Kickstarter Project Wants To Give Bonobos Language, Wi-Fi Tablets And Watergun-Sporting Robots

Brad Chacos

Tablets are all the rage these days, with the Apple iPad leading the pack and selling like hotcakes in stores throughout the country. Some of the more cynical Maximum PC readers may snort and say that part of the iPad's appeal is its simplicity; I've heard people comment that even a monkey could find his way around iOS. At least one monkey lover disagrees. Ken Schweller, chairman of the Great Ape Trust in Des Moines, Iowa , wants to slap modified non-Apple tablets in the hands of his hyper-intelligent primate pals to spur communication development. And he needs your help!

That's right, Schweller hopes to fund the development of the custom tablets -- complete with a custom Bonobo Chat app -- through Kickstarter. According to that page and a separate ExtremeTech report , the seven bonobos at the Great Ape Trust already communicate with their keepers using icons on a large, stationary touchscreen monitor. That's just not good enough, Schweller says in his Kickstarter plea:

For communication to be truly effective the apes and the people they interact with need to have personal interconnected keyboards they can carry about with them… All keyboards will be fully connected through the internet and available to their bonobo and human users wherever they are located .

We would like the bonobos to use the Bonobo Chat app to control their environment using simple lexigram commands -  to operate vending machines, open doors, watch movies and, hopefully,  to control robots.  We believe that controlling robots might be a good way for the bonobos to interact with guests and visitors outside their caged areas. They could play chase games or squirt guests with an on board watergun.  They could operate the robot out of site by navigating using an on board camera .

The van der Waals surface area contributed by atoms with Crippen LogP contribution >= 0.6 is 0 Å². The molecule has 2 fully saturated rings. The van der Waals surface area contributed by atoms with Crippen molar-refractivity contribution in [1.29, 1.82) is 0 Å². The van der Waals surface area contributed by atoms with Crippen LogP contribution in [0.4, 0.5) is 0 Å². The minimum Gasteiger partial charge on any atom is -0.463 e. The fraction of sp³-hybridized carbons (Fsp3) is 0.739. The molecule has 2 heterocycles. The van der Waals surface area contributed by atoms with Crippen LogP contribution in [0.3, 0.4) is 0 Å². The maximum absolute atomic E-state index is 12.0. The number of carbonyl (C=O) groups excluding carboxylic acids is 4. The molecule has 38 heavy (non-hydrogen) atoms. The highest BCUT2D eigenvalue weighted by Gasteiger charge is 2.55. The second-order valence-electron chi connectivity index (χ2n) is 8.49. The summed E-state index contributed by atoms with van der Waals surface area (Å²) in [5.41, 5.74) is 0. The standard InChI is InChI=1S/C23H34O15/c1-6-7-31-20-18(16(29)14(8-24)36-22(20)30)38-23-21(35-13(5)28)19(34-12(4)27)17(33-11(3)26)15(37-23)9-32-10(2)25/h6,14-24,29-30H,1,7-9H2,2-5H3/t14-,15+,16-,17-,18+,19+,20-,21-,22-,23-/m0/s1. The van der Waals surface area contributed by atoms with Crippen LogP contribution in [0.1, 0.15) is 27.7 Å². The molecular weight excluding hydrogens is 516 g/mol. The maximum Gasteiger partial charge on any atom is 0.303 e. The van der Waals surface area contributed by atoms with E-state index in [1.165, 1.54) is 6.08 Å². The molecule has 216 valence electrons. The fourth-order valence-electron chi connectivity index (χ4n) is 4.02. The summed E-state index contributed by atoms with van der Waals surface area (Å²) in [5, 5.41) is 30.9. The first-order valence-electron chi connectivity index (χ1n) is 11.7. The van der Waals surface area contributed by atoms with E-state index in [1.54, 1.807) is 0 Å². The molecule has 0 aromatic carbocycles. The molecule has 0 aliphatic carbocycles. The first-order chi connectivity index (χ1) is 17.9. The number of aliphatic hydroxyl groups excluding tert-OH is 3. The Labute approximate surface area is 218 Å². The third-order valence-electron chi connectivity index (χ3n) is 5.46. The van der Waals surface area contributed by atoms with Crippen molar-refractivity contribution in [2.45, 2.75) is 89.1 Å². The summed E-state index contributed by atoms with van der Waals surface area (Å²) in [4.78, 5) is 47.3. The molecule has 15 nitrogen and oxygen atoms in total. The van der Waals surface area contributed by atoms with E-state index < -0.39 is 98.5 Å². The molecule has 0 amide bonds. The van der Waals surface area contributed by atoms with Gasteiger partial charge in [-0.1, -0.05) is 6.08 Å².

Schweller already has working prototypes of his custom slate, the Bonobo Chat app, and the remote-controlled Bonobo bust-sporting robot, but he's hoping to raise $20,000 by April 15th to continue with the project. Donating at least $25 will nab you the Bonobo Chat app, while more generous backers will receive panels from the laminated keyboards already in use at the facility. Five hundred smackers will get you a one-on-one  Skype video chat with one of the bonobos, using the Bonobo Chat software as a translator.

What better way is there to spend some of your tax return than to fund man-on-monkey communication efforts, especially if said efforts involve tablet-wielding bonobos and robots with squirt guns? You owe it to Darwin to at least give the Bonobo Chat project a read through .

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